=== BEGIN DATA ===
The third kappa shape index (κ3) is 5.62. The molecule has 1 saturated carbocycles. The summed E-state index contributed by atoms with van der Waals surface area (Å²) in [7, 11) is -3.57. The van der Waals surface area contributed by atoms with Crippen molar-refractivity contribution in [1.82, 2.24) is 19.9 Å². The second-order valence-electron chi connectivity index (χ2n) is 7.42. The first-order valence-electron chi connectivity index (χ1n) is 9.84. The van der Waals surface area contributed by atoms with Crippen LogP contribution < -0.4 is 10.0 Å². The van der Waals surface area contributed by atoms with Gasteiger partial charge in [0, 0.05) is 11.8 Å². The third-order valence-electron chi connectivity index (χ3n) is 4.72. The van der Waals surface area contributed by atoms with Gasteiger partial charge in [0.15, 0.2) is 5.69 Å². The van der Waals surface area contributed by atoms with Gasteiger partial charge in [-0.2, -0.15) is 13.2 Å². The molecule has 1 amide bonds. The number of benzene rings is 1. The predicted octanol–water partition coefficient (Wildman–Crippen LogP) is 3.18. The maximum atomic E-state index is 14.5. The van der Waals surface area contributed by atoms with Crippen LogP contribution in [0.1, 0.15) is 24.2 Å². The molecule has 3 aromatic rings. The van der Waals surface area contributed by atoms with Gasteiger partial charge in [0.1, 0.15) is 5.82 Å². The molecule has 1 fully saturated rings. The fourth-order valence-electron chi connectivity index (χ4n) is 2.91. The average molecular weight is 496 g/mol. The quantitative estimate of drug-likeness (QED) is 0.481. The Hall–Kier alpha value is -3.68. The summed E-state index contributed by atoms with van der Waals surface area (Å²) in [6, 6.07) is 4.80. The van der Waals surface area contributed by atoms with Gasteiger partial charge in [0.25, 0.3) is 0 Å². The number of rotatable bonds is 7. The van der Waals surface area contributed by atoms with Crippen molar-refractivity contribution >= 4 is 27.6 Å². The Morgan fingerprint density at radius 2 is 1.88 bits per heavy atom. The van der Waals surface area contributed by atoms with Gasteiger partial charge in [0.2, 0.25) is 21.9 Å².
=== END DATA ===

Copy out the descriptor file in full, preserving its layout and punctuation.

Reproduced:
The third kappa shape index (κ3) is 5.62. The molecule has 1 saturated carbocycles. The summed E-state index contributed by atoms with van der Waals surface area (Å²) in [7, 11) is -3.57. The van der Waals surface area contributed by atoms with Crippen molar-refractivity contribution in [1.82, 2.24) is 19.9 Å². The second-order valence-electron chi connectivity index (χ2n) is 7.42. The first-order valence-electron chi connectivity index (χ1n) is 9.84. The van der Waals surface area contributed by atoms with Crippen LogP contribution < -0.4 is 10.0 Å². The van der Waals surface area contributed by atoms with Gasteiger partial charge in [0, 0.05) is 11.8 Å². The third-order valence-electron chi connectivity index (χ3n) is 4.72. The van der Waals surface area contributed by atoms with Gasteiger partial charge in [0.15, 0.2) is 5.69 Å². The van der Waals surface area contributed by atoms with Gasteiger partial charge in [-0.2, -0.15) is 13.2 Å². The molecule has 1 amide bonds. The number of benzene rings is 1. The predicted octanol–water partition coefficient (Wildman–Crippen LogP) is 3.18. The maximum atomic E-state index is 14.5. The van der Waals surface area contributed by atoms with Crippen LogP contribution in [0.1, 0.15) is 24.2 Å². The molecule has 3 aromatic rings. The van der Waals surface area contributed by atoms with Gasteiger partial charge in [0.1, 0.15) is 5.82 Å². The molecule has 1 fully saturated rings. The fourth-order valence-electron chi connectivity index (χ4n) is 2.91. The average molecular weight is 496 g/mol. The quantitative estimate of drug-likeness (QED) is 0.481. The Hall–Kier alpha value is -3.68. The summed E-state index contributed by atoms with van der Waals surface area (Å²) in [6, 6.07) is 4.80. The van der Waals surface area contributed by atoms with Gasteiger partial charge in [0.25, 0.3) is 0 Å². The number of rotatable bonds is 7. The van der Waals surface area contributed by atoms with Crippen molar-refractivity contribution >= 4 is 27.6 Å². The Morgan fingerprint density at radius 2 is 1.88 bits per heavy atom. The van der Waals surface area contributed by atoms with Gasteiger partial charge in [0.2, 0.25) is 21.9 Å².